Popliteal artery injuries have been associated with the highest rate of amputation after lower-extremity vascular injury. During World War I, popliteal artery injuries were associated with an amputation rate of 73%, as ligation was the primary method of treatment.16 With advances in vascular surgery, improved triage, and stabilization of casualties coupled with the gradual replacement of arterial ligation with arterial repair, the amputation rates fell to approximately 30% to 40% during the Korean and Vietnam conflicts.17,18 Recent military data from Iraq and Afghanistan demonstrate an amputation rate of approximately 30%.19 In civilian practice, amputation rates range from 14.5 to 25%.1,2,6,20 In fact, in the current study, the amputation rate was 15.9%, comparable with the 14.5% reported by Mullenix et al.2 in a recent analysis of the National Trauma Data Bank and the 16.2% identified by Hafez et al.15 in a review of a busy metropolitan vascular unit.
The results of the AM-PAC scores in the functional domains of BM and DAs highlight the difficulties that patients suffering these injuries may face long term. The casual assumption that survivors of trauma should return to normal function given enough time does not appear to be true. In a recent study, only 23% of patients following major trauma had returned to preinjury function at 2 years.21 Thus, to better evaluate long-term functional outcomes and limit the impact of time postinjury as a potential bias, all patients had at least a 24-month follow-up in the present study (minimum postinjury follow-up was 29 months).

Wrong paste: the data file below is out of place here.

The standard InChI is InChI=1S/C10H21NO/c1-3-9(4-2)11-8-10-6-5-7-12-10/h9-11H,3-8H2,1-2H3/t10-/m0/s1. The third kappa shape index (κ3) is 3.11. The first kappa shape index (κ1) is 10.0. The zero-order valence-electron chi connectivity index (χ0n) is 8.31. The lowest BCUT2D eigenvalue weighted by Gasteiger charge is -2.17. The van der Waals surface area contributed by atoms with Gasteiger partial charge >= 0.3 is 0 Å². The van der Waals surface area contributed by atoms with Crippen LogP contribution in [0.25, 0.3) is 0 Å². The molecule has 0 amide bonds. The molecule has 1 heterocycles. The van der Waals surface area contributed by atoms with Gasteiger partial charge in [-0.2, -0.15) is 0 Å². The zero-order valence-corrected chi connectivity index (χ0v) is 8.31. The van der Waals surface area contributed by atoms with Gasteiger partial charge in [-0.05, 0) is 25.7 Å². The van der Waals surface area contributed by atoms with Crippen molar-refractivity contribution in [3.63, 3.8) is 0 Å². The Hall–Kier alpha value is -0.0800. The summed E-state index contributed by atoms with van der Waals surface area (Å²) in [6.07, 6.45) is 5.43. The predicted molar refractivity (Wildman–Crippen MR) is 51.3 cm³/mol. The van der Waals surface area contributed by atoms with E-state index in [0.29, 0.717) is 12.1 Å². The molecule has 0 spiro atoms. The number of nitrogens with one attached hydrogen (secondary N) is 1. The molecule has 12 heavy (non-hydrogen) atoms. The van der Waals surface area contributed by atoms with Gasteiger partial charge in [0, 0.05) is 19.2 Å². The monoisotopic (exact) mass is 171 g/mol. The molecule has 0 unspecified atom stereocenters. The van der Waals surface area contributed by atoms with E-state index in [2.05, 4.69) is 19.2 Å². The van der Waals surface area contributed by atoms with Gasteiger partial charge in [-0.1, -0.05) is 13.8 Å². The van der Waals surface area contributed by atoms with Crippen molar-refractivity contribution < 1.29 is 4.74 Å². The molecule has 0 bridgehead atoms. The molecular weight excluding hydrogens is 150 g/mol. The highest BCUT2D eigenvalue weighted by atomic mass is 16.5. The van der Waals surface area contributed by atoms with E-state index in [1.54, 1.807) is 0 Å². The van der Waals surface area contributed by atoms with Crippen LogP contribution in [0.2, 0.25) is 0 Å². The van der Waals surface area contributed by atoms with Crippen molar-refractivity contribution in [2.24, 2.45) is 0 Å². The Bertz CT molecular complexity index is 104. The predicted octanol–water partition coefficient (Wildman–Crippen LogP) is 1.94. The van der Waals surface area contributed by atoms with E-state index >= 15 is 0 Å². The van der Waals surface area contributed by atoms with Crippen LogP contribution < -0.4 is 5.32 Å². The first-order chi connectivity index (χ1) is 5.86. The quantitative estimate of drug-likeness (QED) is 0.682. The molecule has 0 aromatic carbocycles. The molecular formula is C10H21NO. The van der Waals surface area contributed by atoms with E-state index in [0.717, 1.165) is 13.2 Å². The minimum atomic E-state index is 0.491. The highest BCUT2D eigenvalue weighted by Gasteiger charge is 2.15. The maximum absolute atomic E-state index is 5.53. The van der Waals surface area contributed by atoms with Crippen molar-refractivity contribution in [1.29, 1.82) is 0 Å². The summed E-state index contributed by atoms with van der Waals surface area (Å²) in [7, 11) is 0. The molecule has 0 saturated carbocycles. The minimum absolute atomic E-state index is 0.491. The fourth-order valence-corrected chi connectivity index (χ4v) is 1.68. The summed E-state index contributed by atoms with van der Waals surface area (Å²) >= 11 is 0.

There was no association of length of follow-up with either BM or DAs following penetrating injury. Instead, simple linear regression analysis only identified length of follow-up as a potential predictor of BM but not DAs after blunt injury. However, multiple regression analysis failed to identify increasing length of follow-up as a predictor of improved mobility after adjusting for age, severity of shock, injury severity, operative complexity, associated injuries, and ischemic time. This finding underscores the previous concept21 and suggests that there may be a ceiling effect in terms of time postinjury for maximal functional recovery to occur. Thus, efforts should be focused on early and intensive rehabilitation for these injuries to achieve optimal functional outcomes for patients.